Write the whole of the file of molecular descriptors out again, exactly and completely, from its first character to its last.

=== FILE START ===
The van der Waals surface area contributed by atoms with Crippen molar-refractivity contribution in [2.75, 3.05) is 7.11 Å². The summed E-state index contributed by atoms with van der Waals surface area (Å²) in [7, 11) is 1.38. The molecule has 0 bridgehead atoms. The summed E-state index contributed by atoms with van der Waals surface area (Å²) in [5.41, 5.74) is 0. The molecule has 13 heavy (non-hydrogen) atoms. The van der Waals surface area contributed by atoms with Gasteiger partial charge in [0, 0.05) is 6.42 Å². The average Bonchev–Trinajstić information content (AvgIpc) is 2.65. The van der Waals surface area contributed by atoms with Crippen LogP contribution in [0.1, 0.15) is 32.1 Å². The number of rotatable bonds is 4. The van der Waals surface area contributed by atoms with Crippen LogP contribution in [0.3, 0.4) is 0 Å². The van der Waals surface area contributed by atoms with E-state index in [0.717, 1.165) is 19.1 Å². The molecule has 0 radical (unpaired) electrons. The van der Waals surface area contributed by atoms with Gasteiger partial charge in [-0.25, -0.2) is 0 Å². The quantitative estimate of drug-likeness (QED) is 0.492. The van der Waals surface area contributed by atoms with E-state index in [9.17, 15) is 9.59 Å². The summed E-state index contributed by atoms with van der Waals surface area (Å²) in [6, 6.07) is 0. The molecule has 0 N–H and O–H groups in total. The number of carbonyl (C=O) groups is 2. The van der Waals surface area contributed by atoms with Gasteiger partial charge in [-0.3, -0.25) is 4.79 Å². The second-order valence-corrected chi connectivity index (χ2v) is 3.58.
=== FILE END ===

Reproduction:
The van der Waals surface area contributed by atoms with Crippen molar-refractivity contribution in [2.75, 3.05) is 7.11 Å². The summed E-state index contributed by atoms with van der Waals surface area (Å²) in [7, 11) is 1.38. The molecule has 0 bridgehead atoms. The summed E-state index contributed by atoms with van der Waals surface area (Å²) in [5.41, 5.74) is 0. The molecule has 13 heavy (non-hydrogen) atoms. The van der Waals surface area contributed by atoms with Gasteiger partial charge in [0, 0.05) is 6.42 Å². The average Bonchev–Trinajstić information content (AvgIpc) is 2.65. The van der Waals surface area contributed by atoms with Crippen LogP contribution in [0.1, 0.15) is 32.1 Å². The number of rotatable bonds is 4. The van der Waals surface area contributed by atoms with Crippen LogP contribution in [0.3, 0.4) is 0 Å². The van der Waals surface area contributed by atoms with E-state index in [0.717, 1.165) is 19.1 Å². The molecule has 0 radical (unpaired) electrons. The van der Waals surface area contributed by atoms with Gasteiger partial charge in [-0.25, -0.2) is 0 Å². The quantitative estimate of drug-likeness (QED) is 0.492. The van der Waals surface area contributed by atoms with E-state index in [9.17, 15) is 9.59 Å². The summed E-state index contributed by atoms with van der Waals surface area (Å²) in [6, 6.07) is 0. The molecule has 0 N–H and O–H groups in total. The number of carbonyl (C=O) groups is 2. The van der Waals surface area contributed by atoms with Gasteiger partial charge in [-0.3, -0.25) is 4.79 Å². The second-order valence-corrected chi connectivity index (χ2v) is 3.58.